I will begin with my new music discovery--Mumford and Sons. This British group creates a genius combination of folk, bluegrass, rock and piercing lyrics. I couldn't decide which song I liked best, so I thought I would share one that is pretty iconic of their work, which you can listen to on the playlist provided below if you are at a computer with speakers and no workplace firewall to block your fun.


I began teaching piano and voice lessons the last week of August, and managed to hang on by my fingernails as Curtains entered into technical rehearsals, then performances. It's always amazing to me how children grow, mature and develop over the short course of a summer. The little girls I taught last year are looking more like little women, and students who couldn't sit still for half an hour last spring are doing brilliantly in hour long lessons this fall. Brandon and I also began teaching Sunday School again at Crossroads. We are glad to be back with our class from last year, just one year older, a few inches taller and a few vocabulary words wiser!

During the weeks I was involved with the show, I worked on Micah's baby book in my precious spare time. I used Shutterfly.com to upload my images, design my book and publish it. They did a beautiful job, and I'm very pleased with the product! Shutterfly photo books are user friendly, quick, painless and reasonably priced. It provides the perfect approach to documenting memories at this time in my life. What mom doesn't like fast, cheap and awesome?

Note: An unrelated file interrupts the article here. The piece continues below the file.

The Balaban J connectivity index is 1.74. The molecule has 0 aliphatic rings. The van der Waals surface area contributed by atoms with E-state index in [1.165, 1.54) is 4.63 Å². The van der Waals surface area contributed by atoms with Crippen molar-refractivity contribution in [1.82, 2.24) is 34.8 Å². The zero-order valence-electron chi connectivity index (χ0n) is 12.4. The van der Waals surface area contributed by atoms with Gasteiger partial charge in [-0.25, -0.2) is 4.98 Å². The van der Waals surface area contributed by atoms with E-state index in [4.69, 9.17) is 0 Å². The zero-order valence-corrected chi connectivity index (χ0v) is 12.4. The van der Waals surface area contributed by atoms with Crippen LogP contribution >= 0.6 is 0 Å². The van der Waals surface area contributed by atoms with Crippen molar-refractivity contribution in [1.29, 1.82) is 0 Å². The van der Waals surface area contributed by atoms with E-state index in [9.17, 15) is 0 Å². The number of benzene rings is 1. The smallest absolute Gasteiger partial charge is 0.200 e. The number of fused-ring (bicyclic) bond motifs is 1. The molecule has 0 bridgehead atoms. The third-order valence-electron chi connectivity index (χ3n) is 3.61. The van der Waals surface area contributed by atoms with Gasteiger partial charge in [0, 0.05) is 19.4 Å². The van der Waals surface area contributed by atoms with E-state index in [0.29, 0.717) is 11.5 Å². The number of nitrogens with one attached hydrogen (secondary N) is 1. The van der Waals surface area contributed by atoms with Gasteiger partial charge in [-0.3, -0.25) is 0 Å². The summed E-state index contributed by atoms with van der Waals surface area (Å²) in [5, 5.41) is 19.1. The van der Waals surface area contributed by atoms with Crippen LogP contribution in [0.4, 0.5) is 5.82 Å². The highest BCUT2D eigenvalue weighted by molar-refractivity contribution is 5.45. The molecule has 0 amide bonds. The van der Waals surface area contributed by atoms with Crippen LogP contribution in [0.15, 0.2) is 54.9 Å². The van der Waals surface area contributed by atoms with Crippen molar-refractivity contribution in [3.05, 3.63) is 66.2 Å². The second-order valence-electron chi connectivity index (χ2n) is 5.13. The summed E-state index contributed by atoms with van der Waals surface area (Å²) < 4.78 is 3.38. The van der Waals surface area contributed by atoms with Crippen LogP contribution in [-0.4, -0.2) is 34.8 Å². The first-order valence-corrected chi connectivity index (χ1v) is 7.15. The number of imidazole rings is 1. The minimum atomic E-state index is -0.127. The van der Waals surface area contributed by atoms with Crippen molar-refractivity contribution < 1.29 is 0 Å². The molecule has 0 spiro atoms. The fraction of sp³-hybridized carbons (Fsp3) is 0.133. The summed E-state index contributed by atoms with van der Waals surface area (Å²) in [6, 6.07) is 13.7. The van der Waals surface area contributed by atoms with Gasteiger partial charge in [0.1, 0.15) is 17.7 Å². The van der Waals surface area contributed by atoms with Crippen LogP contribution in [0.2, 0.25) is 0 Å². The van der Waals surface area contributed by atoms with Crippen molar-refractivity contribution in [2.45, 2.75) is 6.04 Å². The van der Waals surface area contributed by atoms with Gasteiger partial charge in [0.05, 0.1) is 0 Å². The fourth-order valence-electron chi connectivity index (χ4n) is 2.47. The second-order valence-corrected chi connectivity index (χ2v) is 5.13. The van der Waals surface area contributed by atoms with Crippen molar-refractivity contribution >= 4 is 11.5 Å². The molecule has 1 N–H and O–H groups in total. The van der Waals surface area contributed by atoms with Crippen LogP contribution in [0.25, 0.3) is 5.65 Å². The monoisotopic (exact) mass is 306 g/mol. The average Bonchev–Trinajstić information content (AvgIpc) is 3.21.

The front cover


My letter to Micah and first photo

Probably my favorite page

Back cover
One Saturday, I came home from either a rehearsal or a performance--I forget because it all runs together in my mind--to find our living space painted and redecorated . . . man's man style. You may remember the battle of wills that waged until I chose to give in, realizing that I never give in, even to the person I claim to love. I will admit that although it isn't to my taste, that it isn't the nightmare I had imagined, either. Several people have really liked it. Everyone else has found some level of appreciation for it. I just have to ignore the creep factor of having the heads of dead animals protruding from my walls. (Too much realism for you? Me, too.)


How am I doing? I'm . . . coping.